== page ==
All the King's Men

Front Cover
Harcourt, 2002 - Fiction - 656 pages
831 Reviews
Winner of the 1947 Pulitzer Prize, All the King's Men is one of the most famous and widely read works in American fiction. It traces the rise and fall of demagogue Willie Talos, a fictional Southern politician who resembles the real-life Huey "Kingfish" Long of Louisiana. Talos begins his career as an idealistic man of the people, but he soon becomes corrupted by success and caught in a lust for power. All the King's Men is as relevant today as it was fifty years ago.
Robert Penn Warren's masterpiece has been restored by literary scholar Noel Polk, whose work on the texts of William Faulkner has proved so important to American literature. Polk presents the novel as it was originally written, revealing even greater complexity and subtlety of character. All the King's Men is a landmark in letters.

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And the prose flowed; so easy to read. - Goodreads
Very slow start, but wow - what a development of plot! - Goodreads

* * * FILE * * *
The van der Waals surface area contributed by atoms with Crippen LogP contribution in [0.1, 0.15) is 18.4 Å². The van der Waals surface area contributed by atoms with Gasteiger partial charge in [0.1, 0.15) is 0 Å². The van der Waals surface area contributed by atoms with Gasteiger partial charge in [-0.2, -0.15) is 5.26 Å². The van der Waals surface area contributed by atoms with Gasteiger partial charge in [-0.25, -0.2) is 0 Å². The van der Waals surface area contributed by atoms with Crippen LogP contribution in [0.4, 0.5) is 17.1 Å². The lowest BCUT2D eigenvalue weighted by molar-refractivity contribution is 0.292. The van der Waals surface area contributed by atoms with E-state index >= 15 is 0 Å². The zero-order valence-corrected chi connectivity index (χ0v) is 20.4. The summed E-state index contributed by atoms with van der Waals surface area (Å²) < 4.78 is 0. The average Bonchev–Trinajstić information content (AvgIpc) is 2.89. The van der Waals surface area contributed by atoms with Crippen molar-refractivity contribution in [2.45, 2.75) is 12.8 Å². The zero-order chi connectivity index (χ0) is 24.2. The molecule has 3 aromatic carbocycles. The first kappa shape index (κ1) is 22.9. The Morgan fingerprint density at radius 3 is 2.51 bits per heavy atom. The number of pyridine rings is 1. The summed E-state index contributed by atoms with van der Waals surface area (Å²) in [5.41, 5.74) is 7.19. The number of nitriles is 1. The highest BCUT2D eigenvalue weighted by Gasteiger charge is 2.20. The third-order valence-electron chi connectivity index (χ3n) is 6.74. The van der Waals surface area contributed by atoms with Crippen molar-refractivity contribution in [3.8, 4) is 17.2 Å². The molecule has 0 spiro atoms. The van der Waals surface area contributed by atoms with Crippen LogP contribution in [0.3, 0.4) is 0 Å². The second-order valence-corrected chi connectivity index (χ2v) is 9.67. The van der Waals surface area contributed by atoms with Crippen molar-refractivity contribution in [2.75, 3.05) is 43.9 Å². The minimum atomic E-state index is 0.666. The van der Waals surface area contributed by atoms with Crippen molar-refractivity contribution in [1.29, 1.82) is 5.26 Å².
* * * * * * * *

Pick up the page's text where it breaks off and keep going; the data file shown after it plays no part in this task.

Such wonderful writing. - Goodreads
This book has amazing imagery. - Goodreads
The plot itself was also boring and confusing at times. - Goodreads
good insight on early 20th century politics. - Goodreads

Review: All the King's Men

User Review  - David Stevens - Goodreads

This has instantly become one of my favorite books. Robert Penn Warren could write a sentence like no other author could, then or since. To call it a book about American politics would be a disservice ... Read full review

Review: All the King's Men

User Review  - Felicia - Goodreads

I read this book years ago, but I just completely loved it. Read full review

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About the author (2002)

Robert Penn Warren (1905-1989), America's first Poet Laureate, won three Pulitzer Prizes and virtually every other major award given to American writers.

Noel Polk is a professor of American Literature at the University of Southern Mississippi and he lives in Hattiesburg, Mississippi.

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